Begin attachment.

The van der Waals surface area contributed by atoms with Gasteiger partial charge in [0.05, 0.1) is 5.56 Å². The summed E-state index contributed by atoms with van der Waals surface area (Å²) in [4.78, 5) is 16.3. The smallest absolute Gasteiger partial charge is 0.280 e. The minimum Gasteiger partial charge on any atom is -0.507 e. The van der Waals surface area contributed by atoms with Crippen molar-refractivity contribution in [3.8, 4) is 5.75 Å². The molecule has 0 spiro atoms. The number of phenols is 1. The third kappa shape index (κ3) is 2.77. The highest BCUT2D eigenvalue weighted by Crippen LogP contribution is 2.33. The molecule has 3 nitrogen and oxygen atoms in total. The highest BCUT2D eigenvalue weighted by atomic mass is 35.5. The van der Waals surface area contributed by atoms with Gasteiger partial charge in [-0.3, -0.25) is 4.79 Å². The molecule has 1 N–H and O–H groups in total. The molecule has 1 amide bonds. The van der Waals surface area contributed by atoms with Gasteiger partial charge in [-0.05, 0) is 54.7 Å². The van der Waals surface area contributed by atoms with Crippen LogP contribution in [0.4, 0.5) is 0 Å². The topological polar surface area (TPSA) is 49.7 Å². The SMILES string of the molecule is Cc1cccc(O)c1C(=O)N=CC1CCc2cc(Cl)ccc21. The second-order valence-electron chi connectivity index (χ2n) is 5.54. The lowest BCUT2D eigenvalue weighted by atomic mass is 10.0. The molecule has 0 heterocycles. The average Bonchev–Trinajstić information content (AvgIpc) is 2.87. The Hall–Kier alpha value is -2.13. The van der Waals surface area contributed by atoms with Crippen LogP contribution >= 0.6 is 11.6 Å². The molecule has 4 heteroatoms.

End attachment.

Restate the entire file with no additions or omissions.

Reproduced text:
The van der Waals surface area contributed by atoms with Gasteiger partial charge in [0.05, 0.1) is 5.56 Å². The summed E-state index contributed by atoms with van der Waals surface area (Å²) in [4.78, 5) is 16.3. The smallest absolute Gasteiger partial charge is 0.280 e. The minimum Gasteiger partial charge on any atom is -0.507 e. The van der Waals surface area contributed by atoms with Crippen molar-refractivity contribution in [3.8, 4) is 5.75 Å². The molecule has 0 spiro atoms. The number of phenols is 1. The third kappa shape index (κ3) is 2.77. The highest BCUT2D eigenvalue weighted by Crippen LogP contribution is 2.33. The molecule has 3 nitrogen and oxygen atoms in total. The highest BCUT2D eigenvalue weighted by atomic mass is 35.5. The van der Waals surface area contributed by atoms with Gasteiger partial charge in [-0.3, -0.25) is 4.79 Å². The molecule has 1 N–H and O–H groups in total. The molecule has 1 amide bonds. The van der Waals surface area contributed by atoms with Gasteiger partial charge in [-0.05, 0) is 54.7 Å². The van der Waals surface area contributed by atoms with Crippen LogP contribution in [0.4, 0.5) is 0 Å². The topological polar surface area (TPSA) is 49.7 Å². The SMILES string of the molecule is Cc1cccc(O)c1C(=O)N=CC1CCc2cc(Cl)ccc21. The second-order valence-electron chi connectivity index (χ2n) is 5.54. The lowest BCUT2D eigenvalue weighted by atomic mass is 10.0. The molecule has 0 heterocycles. The average Bonchev–Trinajstić information content (AvgIpc) is 2.87. The Hall–Kier alpha value is -2.13. The van der Waals surface area contributed by atoms with Crippen LogP contribution >= 0.6 is 11.6 Å². The molecule has 4 heteroatoms.